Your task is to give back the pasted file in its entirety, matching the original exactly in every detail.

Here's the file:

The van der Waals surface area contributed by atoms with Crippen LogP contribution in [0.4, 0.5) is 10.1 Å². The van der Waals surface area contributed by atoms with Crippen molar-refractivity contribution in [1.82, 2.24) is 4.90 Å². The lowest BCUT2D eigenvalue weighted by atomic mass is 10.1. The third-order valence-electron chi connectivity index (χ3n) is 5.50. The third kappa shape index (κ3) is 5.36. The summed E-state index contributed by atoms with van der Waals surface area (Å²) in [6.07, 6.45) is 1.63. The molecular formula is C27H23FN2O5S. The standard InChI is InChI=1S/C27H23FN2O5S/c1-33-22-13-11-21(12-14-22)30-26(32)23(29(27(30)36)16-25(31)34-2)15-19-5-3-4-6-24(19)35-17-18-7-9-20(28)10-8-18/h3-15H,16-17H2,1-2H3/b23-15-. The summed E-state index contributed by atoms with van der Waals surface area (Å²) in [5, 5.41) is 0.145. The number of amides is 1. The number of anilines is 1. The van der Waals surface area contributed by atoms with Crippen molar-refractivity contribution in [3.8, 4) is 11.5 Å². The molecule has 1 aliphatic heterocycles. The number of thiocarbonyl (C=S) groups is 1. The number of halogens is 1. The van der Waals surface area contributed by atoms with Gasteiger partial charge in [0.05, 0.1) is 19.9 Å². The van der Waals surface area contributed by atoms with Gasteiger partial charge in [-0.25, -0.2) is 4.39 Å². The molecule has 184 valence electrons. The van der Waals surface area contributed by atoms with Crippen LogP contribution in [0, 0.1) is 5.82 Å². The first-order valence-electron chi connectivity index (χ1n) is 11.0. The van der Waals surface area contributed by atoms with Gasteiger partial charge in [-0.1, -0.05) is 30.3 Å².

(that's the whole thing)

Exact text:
The van der Waals surface area contributed by atoms with Crippen LogP contribution in [0.4, 0.5) is 10.1 Å². The van der Waals surface area contributed by atoms with Crippen molar-refractivity contribution in [1.82, 2.24) is 4.90 Å². The lowest BCUT2D eigenvalue weighted by atomic mass is 10.1. The third-order valence-electron chi connectivity index (χ3n) is 5.50. The third kappa shape index (κ3) is 5.36. The summed E-state index contributed by atoms with van der Waals surface area (Å²) in [6.07, 6.45) is 1.63. The molecular formula is C27H23FN2O5S. The standard InChI is InChI=1S/C27H23FN2O5S/c1-33-22-13-11-21(12-14-22)30-26(32)23(29(27(30)36)16-25(31)34-2)15-19-5-3-4-6-24(19)35-17-18-7-9-20(28)10-8-18/h3-15H,16-17H2,1-2H3/b23-15-. The summed E-state index contributed by atoms with van der Waals surface area (Å²) in [5, 5.41) is 0.145. The number of amides is 1. The number of anilines is 1. The van der Waals surface area contributed by atoms with Crippen molar-refractivity contribution in [3.8, 4) is 11.5 Å². The molecule has 1 aliphatic heterocycles. The number of thiocarbonyl (C=S) groups is 1. The number of halogens is 1. The van der Waals surface area contributed by atoms with Gasteiger partial charge in [0.05, 0.1) is 19.9 Å². The van der Waals surface area contributed by atoms with Gasteiger partial charge in [-0.25, -0.2) is 4.39 Å². The molecule has 184 valence electrons. The van der Waals surface area contributed by atoms with Crippen LogP contribution in [0, 0.1) is 5.82 Å². The first-order valence-electron chi connectivity index (χ1n) is 11.0. The van der Waals surface area contributed by atoms with Gasteiger partial charge in [-0.1, -0.05) is 30.3 Å².